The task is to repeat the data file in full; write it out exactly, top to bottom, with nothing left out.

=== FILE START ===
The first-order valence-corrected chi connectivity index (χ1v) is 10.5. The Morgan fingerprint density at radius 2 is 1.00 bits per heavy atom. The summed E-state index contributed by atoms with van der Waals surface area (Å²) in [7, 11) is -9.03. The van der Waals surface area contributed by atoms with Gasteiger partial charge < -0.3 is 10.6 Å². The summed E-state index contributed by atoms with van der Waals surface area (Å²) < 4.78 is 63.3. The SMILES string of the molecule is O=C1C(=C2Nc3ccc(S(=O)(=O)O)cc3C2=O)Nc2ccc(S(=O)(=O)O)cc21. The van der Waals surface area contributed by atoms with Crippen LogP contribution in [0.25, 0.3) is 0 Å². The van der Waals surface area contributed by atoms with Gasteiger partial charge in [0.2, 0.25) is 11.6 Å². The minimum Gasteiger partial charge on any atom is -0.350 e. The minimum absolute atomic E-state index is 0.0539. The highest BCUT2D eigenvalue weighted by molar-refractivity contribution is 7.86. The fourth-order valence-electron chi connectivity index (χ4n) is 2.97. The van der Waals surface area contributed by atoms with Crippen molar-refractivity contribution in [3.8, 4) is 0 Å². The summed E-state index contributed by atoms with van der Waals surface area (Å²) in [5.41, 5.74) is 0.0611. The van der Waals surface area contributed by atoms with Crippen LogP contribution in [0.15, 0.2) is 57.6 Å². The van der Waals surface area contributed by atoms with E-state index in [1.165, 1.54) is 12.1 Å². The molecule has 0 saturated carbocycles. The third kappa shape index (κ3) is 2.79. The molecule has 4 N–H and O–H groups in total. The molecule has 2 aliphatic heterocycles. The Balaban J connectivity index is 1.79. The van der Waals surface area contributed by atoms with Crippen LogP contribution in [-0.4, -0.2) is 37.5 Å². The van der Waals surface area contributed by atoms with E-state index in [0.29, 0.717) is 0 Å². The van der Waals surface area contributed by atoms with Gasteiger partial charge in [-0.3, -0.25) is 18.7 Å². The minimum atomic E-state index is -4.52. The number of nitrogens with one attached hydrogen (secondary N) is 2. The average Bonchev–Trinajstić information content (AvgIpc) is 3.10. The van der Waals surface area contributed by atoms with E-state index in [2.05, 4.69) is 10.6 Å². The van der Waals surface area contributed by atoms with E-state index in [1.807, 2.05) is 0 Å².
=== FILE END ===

The first-order valence-corrected chi connectivity index (χ1v) is 10.5. The Morgan fingerprint density at radius 2 is 1.00 bits per heavy atom. The summed E-state index contributed by atoms with van der Waals surface area (Å²) in [7, 11) is -9.03. The van der Waals surface area contributed by atoms with Gasteiger partial charge < -0.3 is 10.6 Å². The summed E-state index contributed by atoms with van der Waals surface area (Å²) < 4.78 is 63.3. The SMILES string of the molecule is O=C1C(=C2Nc3ccc(S(=O)(=O)O)cc3C2=O)Nc2ccc(S(=O)(=O)O)cc21. The van der Waals surface area contributed by atoms with Crippen LogP contribution in [0.25, 0.3) is 0 Å². The van der Waals surface area contributed by atoms with Gasteiger partial charge in [0.2, 0.25) is 11.6 Å². The minimum Gasteiger partial charge on any atom is -0.350 e. The minimum absolute atomic E-state index is 0.0539. The highest BCUT2D eigenvalue weighted by molar-refractivity contribution is 7.86. The fourth-order valence-electron chi connectivity index (χ4n) is 2.97. The van der Waals surface area contributed by atoms with Crippen molar-refractivity contribution in [3.8, 4) is 0 Å². The summed E-state index contributed by atoms with van der Waals surface area (Å²) in [5.41, 5.74) is 0.0611. The van der Waals surface area contributed by atoms with Crippen LogP contribution in [0.15, 0.2) is 57.6 Å². The van der Waals surface area contributed by atoms with E-state index in [1.165, 1.54) is 12.1 Å². The molecule has 0 saturated carbocycles. The third kappa shape index (κ3) is 2.79. The molecule has 4 N–H and O–H groups in total. The molecule has 2 aliphatic heterocycles. The Balaban J connectivity index is 1.79. The van der Waals surface area contributed by atoms with Crippen LogP contribution in [-0.4, -0.2) is 37.5 Å². The van der Waals surface area contributed by atoms with E-state index in [0.29, 0.717) is 0 Å². The van der Waals surface area contributed by atoms with Gasteiger partial charge in [-0.3, -0.25) is 18.7 Å². The minimum atomic E-state index is -4.52. The number of nitrogens with one attached hydrogen (secondary N) is 2. The average Bonchev–Trinajstić information content (AvgIpc) is 3.10. The van der Waals surface area contributed by atoms with E-state index in [2.05, 4.69) is 10.6 Å². The van der Waals surface area contributed by atoms with E-state index in [1.807, 2.05) is 0 Å².